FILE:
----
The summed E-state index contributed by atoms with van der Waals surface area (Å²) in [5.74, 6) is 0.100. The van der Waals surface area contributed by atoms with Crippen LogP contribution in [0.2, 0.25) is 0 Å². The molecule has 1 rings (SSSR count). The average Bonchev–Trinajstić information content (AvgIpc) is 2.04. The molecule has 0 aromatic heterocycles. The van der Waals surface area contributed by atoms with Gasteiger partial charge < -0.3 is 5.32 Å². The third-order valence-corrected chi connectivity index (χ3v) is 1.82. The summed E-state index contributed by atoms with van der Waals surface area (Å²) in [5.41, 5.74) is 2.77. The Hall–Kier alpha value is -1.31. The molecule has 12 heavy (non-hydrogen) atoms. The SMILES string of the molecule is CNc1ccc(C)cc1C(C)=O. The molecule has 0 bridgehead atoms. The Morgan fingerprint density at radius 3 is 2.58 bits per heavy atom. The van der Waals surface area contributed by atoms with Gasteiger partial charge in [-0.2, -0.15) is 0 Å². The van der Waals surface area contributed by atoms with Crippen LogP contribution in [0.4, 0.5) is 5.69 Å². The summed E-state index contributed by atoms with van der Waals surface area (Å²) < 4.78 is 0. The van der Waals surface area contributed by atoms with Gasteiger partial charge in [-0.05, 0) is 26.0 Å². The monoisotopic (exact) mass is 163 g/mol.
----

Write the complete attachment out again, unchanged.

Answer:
The summed E-state index contributed by atoms with van der Waals surface area (Å²) in [5.74, 6) is 0.100. The van der Waals surface area contributed by atoms with Crippen LogP contribution in [0.2, 0.25) is 0 Å². The molecule has 1 rings (SSSR count). The average Bonchev–Trinajstić information content (AvgIpc) is 2.04. The molecule has 0 aromatic heterocycles. The van der Waals surface area contributed by atoms with Gasteiger partial charge < -0.3 is 5.32 Å². The third-order valence-corrected chi connectivity index (χ3v) is 1.82. The summed E-state index contributed by atoms with van der Waals surface area (Å²) in [5.41, 5.74) is 2.77. The Hall–Kier alpha value is -1.31. The molecule has 12 heavy (non-hydrogen) atoms. The SMILES string of the molecule is CNc1ccc(C)cc1C(C)=O. The molecule has 0 bridgehead atoms. The Morgan fingerprint density at radius 3 is 2.58 bits per heavy atom. The van der Waals surface area contributed by atoms with Gasteiger partial charge in [-0.2, -0.15) is 0 Å². The van der Waals surface area contributed by atoms with Crippen LogP contribution in [0.4, 0.5) is 5.69 Å². The summed E-state index contributed by atoms with van der Waals surface area (Å²) < 4.78 is 0. The van der Waals surface area contributed by atoms with Gasteiger partial charge in [-0.05, 0) is 26.0 Å². The monoisotopic (exact) mass is 163 g/mol.